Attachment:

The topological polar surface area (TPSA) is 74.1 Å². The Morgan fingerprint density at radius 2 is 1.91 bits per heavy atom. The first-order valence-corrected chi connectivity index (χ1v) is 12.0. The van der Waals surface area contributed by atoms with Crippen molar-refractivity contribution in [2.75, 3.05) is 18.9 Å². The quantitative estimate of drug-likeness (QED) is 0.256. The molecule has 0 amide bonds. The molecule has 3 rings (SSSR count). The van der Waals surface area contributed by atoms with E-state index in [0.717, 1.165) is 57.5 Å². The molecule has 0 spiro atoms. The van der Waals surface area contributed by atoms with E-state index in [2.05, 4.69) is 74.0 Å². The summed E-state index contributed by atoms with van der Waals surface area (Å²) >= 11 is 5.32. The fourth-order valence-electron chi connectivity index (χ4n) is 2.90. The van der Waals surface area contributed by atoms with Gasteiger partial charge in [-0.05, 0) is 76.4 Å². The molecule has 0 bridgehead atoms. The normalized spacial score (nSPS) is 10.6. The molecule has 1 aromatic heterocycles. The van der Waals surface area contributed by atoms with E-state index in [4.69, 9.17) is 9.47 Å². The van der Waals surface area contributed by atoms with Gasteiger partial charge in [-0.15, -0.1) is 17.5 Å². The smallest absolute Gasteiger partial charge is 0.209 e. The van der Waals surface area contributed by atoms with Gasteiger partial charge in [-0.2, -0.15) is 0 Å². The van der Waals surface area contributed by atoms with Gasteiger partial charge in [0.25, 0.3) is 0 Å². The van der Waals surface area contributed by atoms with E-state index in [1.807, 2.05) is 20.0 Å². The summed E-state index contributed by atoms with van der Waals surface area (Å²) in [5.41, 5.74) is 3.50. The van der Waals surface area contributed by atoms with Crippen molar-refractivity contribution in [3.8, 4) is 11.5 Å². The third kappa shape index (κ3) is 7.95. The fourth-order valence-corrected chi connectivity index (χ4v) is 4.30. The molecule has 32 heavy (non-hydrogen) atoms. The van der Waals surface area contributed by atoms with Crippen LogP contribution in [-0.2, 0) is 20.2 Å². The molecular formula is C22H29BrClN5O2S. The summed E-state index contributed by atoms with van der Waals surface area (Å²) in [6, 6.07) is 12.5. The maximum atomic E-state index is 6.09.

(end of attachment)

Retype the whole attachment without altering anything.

The topological polar surface area (TPSA) is 74.1 Å². The Morgan fingerprint density at radius 2 is 1.91 bits per heavy atom. The first-order valence-corrected chi connectivity index (χ1v) is 12.0. The van der Waals surface area contributed by atoms with Crippen molar-refractivity contribution in [2.75, 3.05) is 18.9 Å². The quantitative estimate of drug-likeness (QED) is 0.256. The molecule has 0 amide bonds. The molecule has 3 rings (SSSR count). The van der Waals surface area contributed by atoms with E-state index in [0.717, 1.165) is 57.5 Å². The molecule has 0 spiro atoms. The van der Waals surface area contributed by atoms with E-state index in [2.05, 4.69) is 74.0 Å². The summed E-state index contributed by atoms with van der Waals surface area (Å²) >= 11 is 5.32. The fourth-order valence-electron chi connectivity index (χ4n) is 2.90. The van der Waals surface area contributed by atoms with Gasteiger partial charge in [-0.05, 0) is 76.4 Å². The molecule has 0 bridgehead atoms. The normalized spacial score (nSPS) is 10.6. The molecule has 1 aromatic heterocycles. The van der Waals surface area contributed by atoms with E-state index in [4.69, 9.17) is 9.47 Å². The van der Waals surface area contributed by atoms with Gasteiger partial charge in [-0.15, -0.1) is 17.5 Å². The smallest absolute Gasteiger partial charge is 0.209 e. The van der Waals surface area contributed by atoms with Gasteiger partial charge in [-0.2, -0.15) is 0 Å². The van der Waals surface area contributed by atoms with Gasteiger partial charge in [0.25, 0.3) is 0 Å². The van der Waals surface area contributed by atoms with E-state index in [1.807, 2.05) is 20.0 Å². The summed E-state index contributed by atoms with van der Waals surface area (Å²) in [5.41, 5.74) is 3.50. The van der Waals surface area contributed by atoms with Crippen molar-refractivity contribution in [3.8, 4) is 11.5 Å². The third kappa shape index (κ3) is 7.95. The fourth-order valence-corrected chi connectivity index (χ4v) is 4.30. The molecule has 32 heavy (non-hydrogen) atoms. The van der Waals surface area contributed by atoms with Crippen LogP contribution in [-0.2, 0) is 20.2 Å². The molecular formula is C22H29BrClN5O2S. The summed E-state index contributed by atoms with van der Waals surface area (Å²) in [6, 6.07) is 12.5. The maximum atomic E-state index is 6.09.